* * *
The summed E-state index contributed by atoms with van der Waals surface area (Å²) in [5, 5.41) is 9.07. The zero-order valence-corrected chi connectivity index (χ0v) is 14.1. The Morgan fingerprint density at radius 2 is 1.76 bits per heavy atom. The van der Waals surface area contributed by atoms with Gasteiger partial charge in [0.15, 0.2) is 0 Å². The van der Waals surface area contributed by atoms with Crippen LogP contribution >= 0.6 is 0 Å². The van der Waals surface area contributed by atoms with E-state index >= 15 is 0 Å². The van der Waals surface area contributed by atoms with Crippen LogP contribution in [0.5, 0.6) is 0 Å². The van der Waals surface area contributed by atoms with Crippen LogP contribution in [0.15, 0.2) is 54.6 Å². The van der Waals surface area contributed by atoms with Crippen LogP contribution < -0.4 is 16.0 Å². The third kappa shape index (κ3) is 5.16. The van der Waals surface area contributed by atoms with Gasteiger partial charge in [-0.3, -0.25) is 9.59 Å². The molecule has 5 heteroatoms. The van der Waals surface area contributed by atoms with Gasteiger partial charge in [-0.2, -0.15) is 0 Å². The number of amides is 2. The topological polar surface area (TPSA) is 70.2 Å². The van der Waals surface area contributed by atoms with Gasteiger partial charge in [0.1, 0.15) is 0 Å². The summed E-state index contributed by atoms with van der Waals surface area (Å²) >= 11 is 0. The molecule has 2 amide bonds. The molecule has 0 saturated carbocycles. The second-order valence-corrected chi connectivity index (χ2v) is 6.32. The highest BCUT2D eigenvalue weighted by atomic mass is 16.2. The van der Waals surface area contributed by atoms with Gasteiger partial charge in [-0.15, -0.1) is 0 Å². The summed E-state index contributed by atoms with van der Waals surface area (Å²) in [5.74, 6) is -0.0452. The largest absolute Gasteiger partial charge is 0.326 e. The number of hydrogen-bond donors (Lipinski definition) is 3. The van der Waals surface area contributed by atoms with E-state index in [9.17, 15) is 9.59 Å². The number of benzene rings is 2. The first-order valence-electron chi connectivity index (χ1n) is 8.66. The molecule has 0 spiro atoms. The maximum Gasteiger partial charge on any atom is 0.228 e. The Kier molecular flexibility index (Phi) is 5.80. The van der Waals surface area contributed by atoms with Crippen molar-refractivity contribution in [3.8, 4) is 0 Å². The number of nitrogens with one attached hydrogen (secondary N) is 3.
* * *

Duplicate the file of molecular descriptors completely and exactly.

The summed E-state index contributed by atoms with van der Waals surface area (Å²) in [5, 5.41) is 9.07. The zero-order valence-corrected chi connectivity index (χ0v) is 14.1. The Morgan fingerprint density at radius 2 is 1.76 bits per heavy atom. The van der Waals surface area contributed by atoms with Gasteiger partial charge in [0.15, 0.2) is 0 Å². The van der Waals surface area contributed by atoms with Crippen LogP contribution >= 0.6 is 0 Å². The van der Waals surface area contributed by atoms with E-state index >= 15 is 0 Å². The van der Waals surface area contributed by atoms with Crippen LogP contribution in [0.5, 0.6) is 0 Å². The van der Waals surface area contributed by atoms with Crippen LogP contribution in [0.15, 0.2) is 54.6 Å². The van der Waals surface area contributed by atoms with Crippen LogP contribution < -0.4 is 16.0 Å². The third kappa shape index (κ3) is 5.16. The van der Waals surface area contributed by atoms with Gasteiger partial charge in [-0.3, -0.25) is 9.59 Å². The molecule has 5 heteroatoms. The van der Waals surface area contributed by atoms with Gasteiger partial charge in [-0.2, -0.15) is 0 Å². The number of amides is 2. The topological polar surface area (TPSA) is 70.2 Å². The van der Waals surface area contributed by atoms with Gasteiger partial charge in [0.1, 0.15) is 0 Å². The summed E-state index contributed by atoms with van der Waals surface area (Å²) >= 11 is 0. The molecule has 2 amide bonds. The molecule has 0 saturated carbocycles. The second-order valence-corrected chi connectivity index (χ2v) is 6.32. The highest BCUT2D eigenvalue weighted by atomic mass is 16.2. The van der Waals surface area contributed by atoms with Gasteiger partial charge in [-0.15, -0.1) is 0 Å². The summed E-state index contributed by atoms with van der Waals surface area (Å²) in [5.74, 6) is -0.0452. The largest absolute Gasteiger partial charge is 0.326 e. The number of hydrogen-bond donors (Lipinski definition) is 3. The van der Waals surface area contributed by atoms with E-state index in [9.17, 15) is 9.59 Å². The number of benzene rings is 2. The first-order valence-electron chi connectivity index (χ1n) is 8.66. The molecule has 0 spiro atoms. The maximum Gasteiger partial charge on any atom is 0.228 e. The Kier molecular flexibility index (Phi) is 5.80. The van der Waals surface area contributed by atoms with Crippen molar-refractivity contribution in [3.8, 4) is 0 Å². The number of nitrogens with one attached hydrogen (secondary N) is 3.